This is a guest post by Jak Codd.
On March 31st UNISON, one of the UK’s largest trade unions, announced their support for the Palestine Solidarity Campaign’s effort to end the sale of Israeli settlement produce in Britain. On the face of it this is hardly a controversial position – the settlements established from 1967 onwards are widely considered illegal and a barrier to the peace process.
However, a closer look at the ideology and discourse of the Palestinian Solidarity Campaign show that all is not as it seems. The PSC have an interesting article on their website entitled 62 Years of Nakba in which they state the following:
The United Nations had proposed a partition plan giving 55% of ancient Palestine for a Jewish state but the Zionists – who had targeted the whole of Palestine for the creation of a Jewish State long before the Nazi atrocities – took 78% of the land by terrorist tactics and military force.
The clear implication here is that it is not the land taken in the 1967 war by Israel that is occupied, but rather much of the land that Israel controlled after the 1948 War of Independence. Under this thinking, the cities such as Ashdod, Beersheva and Jaffa are considered occupied Palestinian land. Does the PSC consider produce from these areas as ‘settlement goods’ that should be boycotted?
The PSC’s ‘Settlements – The Fact’ briefing sheet again reiterates this position :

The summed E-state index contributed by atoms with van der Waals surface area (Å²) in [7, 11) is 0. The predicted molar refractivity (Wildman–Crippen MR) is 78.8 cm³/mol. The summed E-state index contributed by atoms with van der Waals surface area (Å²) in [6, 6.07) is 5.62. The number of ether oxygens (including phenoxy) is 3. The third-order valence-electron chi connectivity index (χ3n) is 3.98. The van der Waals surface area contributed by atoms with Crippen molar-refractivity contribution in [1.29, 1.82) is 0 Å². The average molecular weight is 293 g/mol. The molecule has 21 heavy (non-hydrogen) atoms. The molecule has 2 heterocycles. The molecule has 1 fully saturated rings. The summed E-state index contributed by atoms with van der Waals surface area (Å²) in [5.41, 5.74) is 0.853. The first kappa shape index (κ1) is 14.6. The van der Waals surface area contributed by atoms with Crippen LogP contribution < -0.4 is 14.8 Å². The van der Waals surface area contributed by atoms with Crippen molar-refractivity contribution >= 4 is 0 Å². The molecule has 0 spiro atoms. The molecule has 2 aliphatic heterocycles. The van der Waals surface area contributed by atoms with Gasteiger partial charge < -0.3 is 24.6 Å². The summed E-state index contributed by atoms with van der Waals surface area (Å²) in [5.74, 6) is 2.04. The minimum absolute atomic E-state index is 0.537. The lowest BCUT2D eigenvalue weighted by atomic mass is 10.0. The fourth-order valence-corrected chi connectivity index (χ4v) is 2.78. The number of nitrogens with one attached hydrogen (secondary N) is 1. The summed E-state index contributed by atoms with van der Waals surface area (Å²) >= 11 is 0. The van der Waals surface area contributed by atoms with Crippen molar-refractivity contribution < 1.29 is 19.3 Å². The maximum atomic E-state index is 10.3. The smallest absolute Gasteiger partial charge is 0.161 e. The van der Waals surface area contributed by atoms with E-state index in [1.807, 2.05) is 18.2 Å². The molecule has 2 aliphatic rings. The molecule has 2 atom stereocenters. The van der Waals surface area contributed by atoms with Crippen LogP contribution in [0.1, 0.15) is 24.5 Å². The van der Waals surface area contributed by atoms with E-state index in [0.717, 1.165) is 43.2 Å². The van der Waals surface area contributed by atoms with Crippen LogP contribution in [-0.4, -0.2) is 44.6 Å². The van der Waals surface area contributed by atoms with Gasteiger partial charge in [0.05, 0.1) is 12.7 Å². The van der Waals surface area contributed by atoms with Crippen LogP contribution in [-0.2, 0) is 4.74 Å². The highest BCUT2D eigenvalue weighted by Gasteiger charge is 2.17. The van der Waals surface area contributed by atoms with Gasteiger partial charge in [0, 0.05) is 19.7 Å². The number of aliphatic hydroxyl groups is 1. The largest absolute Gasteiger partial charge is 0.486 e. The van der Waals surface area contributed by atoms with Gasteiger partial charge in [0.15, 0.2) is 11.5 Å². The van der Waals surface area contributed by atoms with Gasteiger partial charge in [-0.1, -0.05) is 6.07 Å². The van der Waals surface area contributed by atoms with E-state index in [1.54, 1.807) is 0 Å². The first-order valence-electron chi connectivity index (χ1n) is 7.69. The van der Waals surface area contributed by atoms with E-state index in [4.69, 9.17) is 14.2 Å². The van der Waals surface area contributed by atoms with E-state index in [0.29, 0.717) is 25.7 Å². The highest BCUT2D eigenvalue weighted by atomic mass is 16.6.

In 1947, the UN partitioned Palestine (whose population was 70% Palestinian Arab) and decreed that 55% of the land would be used to create Israel. In 1948, Zionist forces seized more land, razing about 500 Palestinian villages to the ground and driving 750,000 Palestinians abroad as refugees. More than 13,000 Palestinians were killed.
The PSC is deliberately blurring the line between the lands occupied in 1967, and the State of Israel as established in 1948. The TUC, UNISON, and other trade unions that sign up to the PSC campaign to boycott settlement goods should clearly distance themselves from any attempt to conflate the two. Failure to do so could result in a full scale boycott of Israeli goods, which would be a barrier to peace and significantly damage Israeli and Palestinian trade unionists and workers on the ground. Opposition to Israeli settlements in the West Bank should be accompanied by solidarity with grassroots activists in the Histadrut and the Palestinian General Federation of Trade Unions. It is the workers on the ground that want to see a just and long lasting peace for Israel and Palestinian – and it is groups like the PSC that seek to undermine them at every turn.